And there’s room for the forsaken if you’re there on time …
“Back on Board,” Aztec Camera
“Bullet Train,” The Lost Dogs
“Down There by the Train,” Tom Waits
“Downtown Train,” Everything But the Girl
“Driver 8,” R.E.M.
“The Engine Driver,” The Decemberists
“Folsom Prison Blues,” Johnny Cash
“Folsom Prison Blues,” Keb Mo
“Freight Train to Nowhere,” Mark Heard
“Ghost Train,” Counting Crows
“Ghost Train,” Elvis Costello
“High Speed Train,” R.E.M.
“Hip Train,” Vigilantes of Love
“It Takes a Lot to Laugh, It Takes a Train to Cry,” Bob Dylan
“Land of Hope and Dreams,” Bruce Springsteen
“Last Train to Clarksville,” Cassandra Wilson
“Long Train Runnin’,” The Doobie Brothers
“Midnight Train to Georgia,” Gladys Knight and The Pips
“Mystery Train,” Elvis Presley
“Night Train,” The Kingsmen
“Nothing Like a Train,” Vigilantes of Love
“On the Evening Train,” Johnny Cash
“Peace Train,” 10,000 Maniacs
“Peace Train,” Cat Stevens
“People Get Ready,” Curtis Mayfield
“People Get Ready,” Rod Stewart & Jeff Beck
“Railroad Wings,” Patty Griffin
“Red Rail 9,” Twitchen Vibes
“Saint Agnes and the Burning Train,” Sting
“Sounded Like a Train, Wasn’t a Train,” Castanets
“Stop This Train,” John Mayer
“Stranded at the Station,” Mark Heard
“This Train,” Janis Ian
“This Train Don’t Stop There Anymore,” Elton John
“The Train,” Lone Justice
“Train in Vain,” Annie Lennox
“Train in Vain,” The Clash
“Train of Love,” Johnny Cash
“Trains and Boats and Planes,” Dwight Yoakam
“Zoo Station,” U2
It seems like for every song I have in which a car means sex, I have another song in which a train means death.
Trains seem eschatological in American music — death, but also redemption and an inexorable trajectory towards somewhere and something new.
That Janis Ian track is from a Sister Rosetta Tharpe tribute album, but since I couldn’t find a link for the cover version, here’s Sister Rosetta herself.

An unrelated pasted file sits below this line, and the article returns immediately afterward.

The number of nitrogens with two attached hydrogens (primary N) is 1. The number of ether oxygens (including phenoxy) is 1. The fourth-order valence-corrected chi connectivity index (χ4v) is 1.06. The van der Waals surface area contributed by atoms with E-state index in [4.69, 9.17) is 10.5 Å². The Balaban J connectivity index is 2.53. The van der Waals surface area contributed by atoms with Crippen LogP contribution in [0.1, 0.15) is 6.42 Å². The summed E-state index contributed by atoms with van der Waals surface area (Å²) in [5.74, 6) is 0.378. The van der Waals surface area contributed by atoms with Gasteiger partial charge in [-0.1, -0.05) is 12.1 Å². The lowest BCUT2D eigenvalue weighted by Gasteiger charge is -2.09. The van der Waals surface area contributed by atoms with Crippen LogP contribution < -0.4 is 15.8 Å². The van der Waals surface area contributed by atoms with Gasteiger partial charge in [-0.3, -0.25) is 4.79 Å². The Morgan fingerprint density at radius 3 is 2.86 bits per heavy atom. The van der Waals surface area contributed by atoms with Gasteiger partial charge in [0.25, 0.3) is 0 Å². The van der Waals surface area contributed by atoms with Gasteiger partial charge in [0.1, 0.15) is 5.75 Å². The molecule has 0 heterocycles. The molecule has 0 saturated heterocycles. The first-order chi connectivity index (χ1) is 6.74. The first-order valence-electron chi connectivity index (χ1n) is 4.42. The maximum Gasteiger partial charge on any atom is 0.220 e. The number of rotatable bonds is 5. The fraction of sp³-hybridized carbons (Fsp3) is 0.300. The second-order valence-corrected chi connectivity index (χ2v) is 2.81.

And here’s a big old hootenanny of that song with Mumford Sharpe & The Magnetic Sons:
“This Train” was first recorded in 1925 (by Wood’s Blind Jubilee Singers), but it was already an old song by then. It has influenced American music for more than a century, but something interesting has happened along the way. The original folk song is exclusive. “This train is a clean train,” one that “Don’t carry nothing but the righteous and the holy.” It’s verses offered a list of the various types of scoundrels and sinners who would not be permitted to ride.
But nearly every rendition of the song suggests otherwise — words of warning sung as words of invitation. And the hundreds of songs it influenced have busily worked to sneak all those excluded sinners — the gamblers, liars, thieves and big-shot ramblers — back on the train. You don’t need no ticket, you just get on board.
Why trains? I’m not sure, but it has to be trains. Take those songs above by Johnny Cash, Curtis Mayfield, Tom Waits, Gladys Knight or Cat Stevens and try to substitute a car, a bus or an airplane and they just wouldn’t work. Has to be a train. (Or maybe a boat.)